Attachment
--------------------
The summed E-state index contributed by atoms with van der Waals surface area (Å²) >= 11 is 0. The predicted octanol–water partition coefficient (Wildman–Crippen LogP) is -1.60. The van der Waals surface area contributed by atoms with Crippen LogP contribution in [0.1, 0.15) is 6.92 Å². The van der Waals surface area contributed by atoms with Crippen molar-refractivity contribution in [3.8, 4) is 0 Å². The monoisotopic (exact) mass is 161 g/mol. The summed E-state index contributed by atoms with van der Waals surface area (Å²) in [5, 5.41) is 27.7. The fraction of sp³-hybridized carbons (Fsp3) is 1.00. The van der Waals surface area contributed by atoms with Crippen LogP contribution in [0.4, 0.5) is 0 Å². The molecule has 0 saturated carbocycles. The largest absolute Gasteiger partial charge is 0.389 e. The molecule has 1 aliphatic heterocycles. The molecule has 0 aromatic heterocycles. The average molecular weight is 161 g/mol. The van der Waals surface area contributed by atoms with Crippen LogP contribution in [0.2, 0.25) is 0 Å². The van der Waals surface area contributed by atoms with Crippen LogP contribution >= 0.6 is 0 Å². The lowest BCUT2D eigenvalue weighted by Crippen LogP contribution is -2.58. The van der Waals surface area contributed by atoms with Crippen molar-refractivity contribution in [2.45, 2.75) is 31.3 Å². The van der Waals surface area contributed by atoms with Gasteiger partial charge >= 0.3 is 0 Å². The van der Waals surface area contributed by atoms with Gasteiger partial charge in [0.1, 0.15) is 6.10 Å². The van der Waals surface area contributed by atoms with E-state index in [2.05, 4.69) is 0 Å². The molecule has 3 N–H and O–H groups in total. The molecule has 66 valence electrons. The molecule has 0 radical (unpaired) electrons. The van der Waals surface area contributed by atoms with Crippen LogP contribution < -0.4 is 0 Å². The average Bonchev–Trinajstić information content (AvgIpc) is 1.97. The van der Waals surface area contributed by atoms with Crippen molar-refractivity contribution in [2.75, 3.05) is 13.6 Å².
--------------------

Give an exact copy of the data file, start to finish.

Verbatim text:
The summed E-state index contributed by atoms with van der Waals surface area (Å²) >= 11 is 0. The predicted octanol–water partition coefficient (Wildman–Crippen LogP) is -1.60. The van der Waals surface area contributed by atoms with Crippen LogP contribution in [0.1, 0.15) is 6.92 Å². The van der Waals surface area contributed by atoms with Crippen molar-refractivity contribution in [3.8, 4) is 0 Å². The monoisotopic (exact) mass is 161 g/mol. The summed E-state index contributed by atoms with van der Waals surface area (Å²) in [5, 5.41) is 27.7. The fraction of sp³-hybridized carbons (Fsp3) is 1.00. The van der Waals surface area contributed by atoms with Crippen LogP contribution in [0.4, 0.5) is 0 Å². The molecule has 0 saturated carbocycles. The largest absolute Gasteiger partial charge is 0.389 e. The molecule has 1 aliphatic heterocycles. The molecule has 0 aromatic heterocycles. The average molecular weight is 161 g/mol. The van der Waals surface area contributed by atoms with Crippen LogP contribution in [0.2, 0.25) is 0 Å². The van der Waals surface area contributed by atoms with Crippen LogP contribution >= 0.6 is 0 Å². The lowest BCUT2D eigenvalue weighted by Crippen LogP contribution is -2.58. The van der Waals surface area contributed by atoms with Crippen molar-refractivity contribution in [2.45, 2.75) is 31.3 Å². The van der Waals surface area contributed by atoms with Gasteiger partial charge >= 0.3 is 0 Å². The van der Waals surface area contributed by atoms with Gasteiger partial charge in [0.1, 0.15) is 6.10 Å². The van der Waals surface area contributed by atoms with E-state index in [2.05, 4.69) is 0 Å². The molecule has 3 N–H and O–H groups in total. The molecule has 66 valence electrons. The molecule has 0 radical (unpaired) electrons. The van der Waals surface area contributed by atoms with Crippen LogP contribution < -0.4 is 0 Å². The average Bonchev–Trinajstić information content (AvgIpc) is 1.97. The van der Waals surface area contributed by atoms with Crippen molar-refractivity contribution in [2.75, 3.05) is 13.6 Å².